One of my coworkers always wants my help, at first I was happy to help her but now I am tired of helping her. She always thanks me for my help but she never mentions my help to our boss. Because of that I don't want to help her anymore but I cannot say no to her and I cannot give the reason. What is the best way to speak with her?

  • 1
    'Sorry [Insert Name Here], I am really busy at the moment, do you think you can figure out this one on your own?'
    – iLuvLogix
    Mar 3, 2021 at 11:55
  • "but I can not say no to her" Why not??
    – sf02
    Mar 3, 2021 at 14:40

1 Answer 1


It sounds like this is becoming a real time drag for you - so is definitely something you'd want to address. However, you need to be careful how you do this. Excessively blunt answers will make you look like the villain in the piece while, on the other hand, excessively soft/cautious responses might re-direct her on individual occasions but are unlikely to see a change in behaviour over the long term.

First of all you want to make sure your manager knows what's going on. Bring it up indirectly. Rather than "Karen constantly needs help and I have better things to do" (which is a direct complaint about your co-worker) it would be smarter to approach them about the consequences of the time spent helping her. Something like "Just FYI, X might be a little late as I've had to spend a bit of time helping Karen with Y". If your manager would expect her to be able to do Y without any hand-holding they can begin to ask questions as to why she requires your assistance.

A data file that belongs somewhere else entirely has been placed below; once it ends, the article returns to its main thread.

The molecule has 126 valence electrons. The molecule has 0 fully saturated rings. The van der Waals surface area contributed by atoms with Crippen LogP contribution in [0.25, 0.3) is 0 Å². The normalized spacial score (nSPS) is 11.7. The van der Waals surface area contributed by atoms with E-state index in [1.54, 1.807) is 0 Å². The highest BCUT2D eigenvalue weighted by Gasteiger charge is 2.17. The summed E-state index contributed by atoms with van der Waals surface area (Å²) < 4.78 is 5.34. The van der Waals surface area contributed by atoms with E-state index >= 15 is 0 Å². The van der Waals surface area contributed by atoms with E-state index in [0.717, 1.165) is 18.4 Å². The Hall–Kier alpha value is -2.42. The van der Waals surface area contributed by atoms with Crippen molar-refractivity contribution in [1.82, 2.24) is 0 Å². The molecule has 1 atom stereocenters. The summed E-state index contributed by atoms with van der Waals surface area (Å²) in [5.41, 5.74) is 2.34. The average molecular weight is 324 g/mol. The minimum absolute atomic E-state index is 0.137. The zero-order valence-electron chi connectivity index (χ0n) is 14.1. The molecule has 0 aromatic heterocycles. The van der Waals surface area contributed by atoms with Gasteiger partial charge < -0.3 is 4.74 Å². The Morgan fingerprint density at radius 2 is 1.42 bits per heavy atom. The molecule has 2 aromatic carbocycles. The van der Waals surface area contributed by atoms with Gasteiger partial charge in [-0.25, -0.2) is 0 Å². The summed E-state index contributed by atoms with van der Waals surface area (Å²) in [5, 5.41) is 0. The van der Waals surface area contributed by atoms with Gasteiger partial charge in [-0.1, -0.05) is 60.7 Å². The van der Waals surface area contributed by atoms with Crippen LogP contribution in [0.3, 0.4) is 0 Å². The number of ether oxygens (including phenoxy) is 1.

Secondly you want to try to address her behaviour. I don't know your exact roles - perhaps you are a Senior Thingey and she is a Junior Thingey and you're expected to mentor and coach her to some extent. In this scenario a certain amount of questions are unavoidable.

What you are trying to avoid are unnecessary requests for assistance. These are largely

Repeat questions: Basically this is a question you have answered before but she hasn't remembered the answer. In this instance, suggest she starts a wiki or document outlining how to handle these items. Then, she can refer to that the next time she needs the answer.

A lack of confidence in her abilities: This is where she might be 80% certain she knows what to do but doesn't have enough confidence and self belief to carry on with it. In this scenario, rather than seeking an answer, she is seeking confirmation that she's on the right path. Gradually building out a wiki or process document she could refer to would be helpful here too. In addition, rather than answer the question directly, spend a little time guiding her to the answer with questions of your own. What do you think you need to do? What's the first step? By letting her answer it herself she will learn that she knows more than she maybe feels she does and help grow her confidence.


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